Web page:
- Chapter 3 is a judicial proceeding and broadly similar to Bankruptcy Code chapter 9 but without many of the latter’s reliefs. However, this route is only open if the obgligor is insolvent.
- The proceeding commences by filing a petition and a statement of the existing claims against the obgligor.
- An automatic stay on the operation of those claims will be triggered once proceedings commence under chapter 3.
- Creditors are prohibited from terminating or amending their arrangements with the obgligor once the stay is operational.
- The creditors’ committee in this case has limited functionality (compared to the Bankruptcy code) such as new debt, large asset transfers etc.
- The corporation may emerge chapter 3 proceedings by either (1) restructure through a planned process, or (2) transfer all of its assets in a transaction and then distribute proceeds to creditors through a final allocation statement.
‘Disturbing’ aspects of Puerto Rico’s new act
- The Governor and GDB have control of proceedings under chapter 2 as well as chapter 3. Commencement of proceedings must have approval of the GDB as well as the Governor. The GDB has standing in both types of cases on every issue during the proceedings.
- In fact, the GDB is given some rights as the obgligor itself including the ability to appoint lawyers on behalf of the obgligor and to give them directions.
- The Governor may also appoint an emergency manager who could override the management of the obgligor.
- Most disturbingly, the collateral of the creditors is vulnerable and may be utilized by the corporation to finance its administration or public function obligations, in the event that other financing is not available during the proceedings. (Priming the liens of secured creditors without providing true adequate protection)
- This could affect pledged revenue streams, and are of serious concern to creditor interests.
Puerto Rico: Hidden ‘mines’ in chapter 2 and 3
- Chapter 2 allows an obgligor to cherry-pick the particular debt which it seeks to restructure under the act and to stay the operation of.
- There is no requirement that junior debt be restructured before senior debt.
- Only 50% of the creditors representing that particular debt are required to vote on the proceedings and of that percentage only 75% have to approve (effectively 37.5% – “far cry from consensual”).
- The recovery plan envisaged under chapter 2 “really has no teeth” if the obgligor ends up violating its provisions. Non-binding recommendations and/or public reprimands are the worst that can follow.
- The automatic stay in chapter 3 will apply not just to the obgligor but also in respect of certain other enumerated entities that are connected with the obgligor – the scope of this study is therefore much wider than that provided under the Bankruptcy Code.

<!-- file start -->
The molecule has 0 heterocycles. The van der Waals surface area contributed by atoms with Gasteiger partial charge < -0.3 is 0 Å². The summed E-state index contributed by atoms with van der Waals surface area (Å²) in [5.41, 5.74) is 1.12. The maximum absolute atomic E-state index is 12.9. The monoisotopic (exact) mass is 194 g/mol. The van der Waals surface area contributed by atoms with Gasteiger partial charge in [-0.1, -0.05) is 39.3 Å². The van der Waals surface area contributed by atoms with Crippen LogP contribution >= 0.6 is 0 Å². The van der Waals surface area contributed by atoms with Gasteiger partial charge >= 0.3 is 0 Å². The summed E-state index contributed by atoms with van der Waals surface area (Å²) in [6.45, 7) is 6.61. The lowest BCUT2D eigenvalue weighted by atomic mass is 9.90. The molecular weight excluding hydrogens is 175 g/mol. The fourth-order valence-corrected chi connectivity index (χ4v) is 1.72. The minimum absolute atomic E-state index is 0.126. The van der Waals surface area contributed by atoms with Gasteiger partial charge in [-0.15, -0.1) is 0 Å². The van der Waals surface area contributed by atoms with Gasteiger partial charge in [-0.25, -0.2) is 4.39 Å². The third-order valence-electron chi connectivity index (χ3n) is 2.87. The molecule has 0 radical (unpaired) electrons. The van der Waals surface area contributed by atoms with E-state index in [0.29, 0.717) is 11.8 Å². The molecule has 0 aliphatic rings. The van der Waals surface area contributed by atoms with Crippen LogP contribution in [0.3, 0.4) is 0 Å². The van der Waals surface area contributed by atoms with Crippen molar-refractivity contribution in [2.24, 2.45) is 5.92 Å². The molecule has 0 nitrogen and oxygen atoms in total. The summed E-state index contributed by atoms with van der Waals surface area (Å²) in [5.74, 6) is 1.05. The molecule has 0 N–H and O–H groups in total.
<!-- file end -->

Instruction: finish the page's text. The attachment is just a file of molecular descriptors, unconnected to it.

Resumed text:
Puerto Rico: Lawsuit challenging the Act by Franklin and Oppenheimer Funds
- The Act violates the US Constitution’s Bankruptcy Clause
(however, it may be noted that the uniform bankruptcy code prohibits all ‘states’ from enacting their own debt composition laws – it could therefore be said that the legislation proposed by a ‘territory’ such as Puerto Rico is not prohibited. Note also that this is the precise reason why the Puerto Rico entities are unable to avail of US bankruptcy chapter 9.)
- Violates the U.S. Constitution’s Contract Clause
- Violates the Takings Clause
- Bars access to Federal courts (Supremacy clause) and centralizes the dispute in Puerto Rico courts
No emergency relief has been requested by the funds in the lawsuit, which is on a regular litigation track and is more in the nature of an advisory opinion from the court on the constitutionality of the legislation – something the courts are loath to provide.
Puerto Rico’s action is unprecedented… or is it?
In fact, the City of New York was in a financial mess in the 1970s, similar to Puerto Rico, and did not have access to Chapter 9 due to a technical difficulty.
New York therefore promulgated its own Emergency Moratorium Act (EMA) that prohibited creditors from enforcing their debt for three years during which they were paid interest at only 6% per annum (a below-market rate at the time).
The EMA met with a storm of litigation. There were no injunctions, however, and the city of New York was able to obtain valuable breathing space to fix its finances. The EMA, therefore, fulfilled its purpose.